Ben said nothing when he saw the irons, only roped a calf by the hind feet and dragged it to the fire. While Jed knelt on the calf's forelegs and gripped its head, Ben pressed the brand to the animal's hindquarters. A cloud of stinking smoke rose with the calf's squall. Jed jumped aside, letting the calf go free, but Ben had already roped the next one.
At the end of the day, the stench of burnt hair thick in Jed's nose and mouth, he pulled off his leather gloves and flexed his sore hands. "You done branding before," he said to Ben.
Ben nodded and spat into the fire. "Never enjoyed it, though."
"Well, I thank you. That would've been twice as hard by myself." Jed turned to face the setting sun, gold and red across the horizon. "I'm planning to move my herd from the south pasture to the north this summer. Another job that would be easier with two."
"I allow I could stay on a couple more weeks," Ben said.
* * *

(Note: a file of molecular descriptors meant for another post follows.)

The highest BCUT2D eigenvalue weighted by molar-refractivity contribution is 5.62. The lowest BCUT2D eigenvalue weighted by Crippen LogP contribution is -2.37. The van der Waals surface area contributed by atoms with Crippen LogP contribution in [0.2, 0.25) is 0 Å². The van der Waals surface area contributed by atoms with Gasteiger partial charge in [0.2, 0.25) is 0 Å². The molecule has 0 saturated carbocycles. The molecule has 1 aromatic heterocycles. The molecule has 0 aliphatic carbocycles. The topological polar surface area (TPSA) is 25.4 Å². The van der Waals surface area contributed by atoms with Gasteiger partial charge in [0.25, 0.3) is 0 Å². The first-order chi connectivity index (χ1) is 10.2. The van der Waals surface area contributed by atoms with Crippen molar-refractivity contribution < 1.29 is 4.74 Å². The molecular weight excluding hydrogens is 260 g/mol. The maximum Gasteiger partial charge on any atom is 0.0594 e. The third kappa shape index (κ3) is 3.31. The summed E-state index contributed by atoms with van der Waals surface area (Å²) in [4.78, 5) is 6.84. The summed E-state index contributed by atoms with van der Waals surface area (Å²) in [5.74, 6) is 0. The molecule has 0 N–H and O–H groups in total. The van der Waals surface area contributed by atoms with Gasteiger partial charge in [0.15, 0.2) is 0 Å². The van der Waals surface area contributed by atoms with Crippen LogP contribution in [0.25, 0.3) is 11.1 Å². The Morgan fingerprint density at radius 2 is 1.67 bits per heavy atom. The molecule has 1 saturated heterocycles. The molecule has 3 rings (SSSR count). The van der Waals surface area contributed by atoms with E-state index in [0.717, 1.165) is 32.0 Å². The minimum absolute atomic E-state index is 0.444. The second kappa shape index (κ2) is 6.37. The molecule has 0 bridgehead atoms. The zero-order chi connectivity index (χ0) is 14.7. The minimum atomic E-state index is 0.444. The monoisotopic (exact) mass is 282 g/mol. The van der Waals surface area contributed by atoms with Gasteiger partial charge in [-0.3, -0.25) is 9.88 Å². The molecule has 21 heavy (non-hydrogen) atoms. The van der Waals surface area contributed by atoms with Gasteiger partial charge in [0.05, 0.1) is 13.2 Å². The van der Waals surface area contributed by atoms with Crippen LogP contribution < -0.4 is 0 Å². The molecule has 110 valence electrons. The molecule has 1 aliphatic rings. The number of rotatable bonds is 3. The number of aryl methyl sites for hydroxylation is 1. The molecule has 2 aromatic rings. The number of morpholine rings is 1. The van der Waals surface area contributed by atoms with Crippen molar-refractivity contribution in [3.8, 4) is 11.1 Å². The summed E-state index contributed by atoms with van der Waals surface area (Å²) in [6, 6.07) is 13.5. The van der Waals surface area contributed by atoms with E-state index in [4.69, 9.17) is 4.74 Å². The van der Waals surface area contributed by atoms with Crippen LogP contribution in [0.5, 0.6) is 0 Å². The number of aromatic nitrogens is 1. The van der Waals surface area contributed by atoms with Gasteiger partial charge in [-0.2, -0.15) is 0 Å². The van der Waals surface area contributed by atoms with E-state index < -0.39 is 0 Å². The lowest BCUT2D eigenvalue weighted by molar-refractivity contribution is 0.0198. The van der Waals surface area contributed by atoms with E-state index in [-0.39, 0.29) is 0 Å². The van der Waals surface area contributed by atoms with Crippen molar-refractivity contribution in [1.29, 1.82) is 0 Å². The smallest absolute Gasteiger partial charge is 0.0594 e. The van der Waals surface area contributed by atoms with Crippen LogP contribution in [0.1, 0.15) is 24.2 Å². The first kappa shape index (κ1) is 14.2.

Days passed and, despite the tough work, regular meals returned a little bulk to Ben's frame. They camped out on the range some nights. On those occasions, as they talked over plates of beans and biscuits, Jed felt the isolation of Wyoming more acutely than he ever had working his spread alone. He had been on Salt Creek Range so long, no one to talk to but his invalid sister, living in fear of anyone who approached, that he had forgotten what a friendly conversation with another man felt like. He might make small talk with some of the other ranchers when he went into town for supplies, but Tingey's shadow hung over every conversation. Some of the men seemed leery of Jed's defiance toward the cattle baron and kept their distance. Actual companionship was like a dash of salt in a pot of beans, enhancing every flavor, even the bitter ones. He and Ben laughed, they told stories, but uneasiness gnawed at the back of Jed's mind. Don't enjoy it too much. This man came out of nowhere. He could return there just as fast.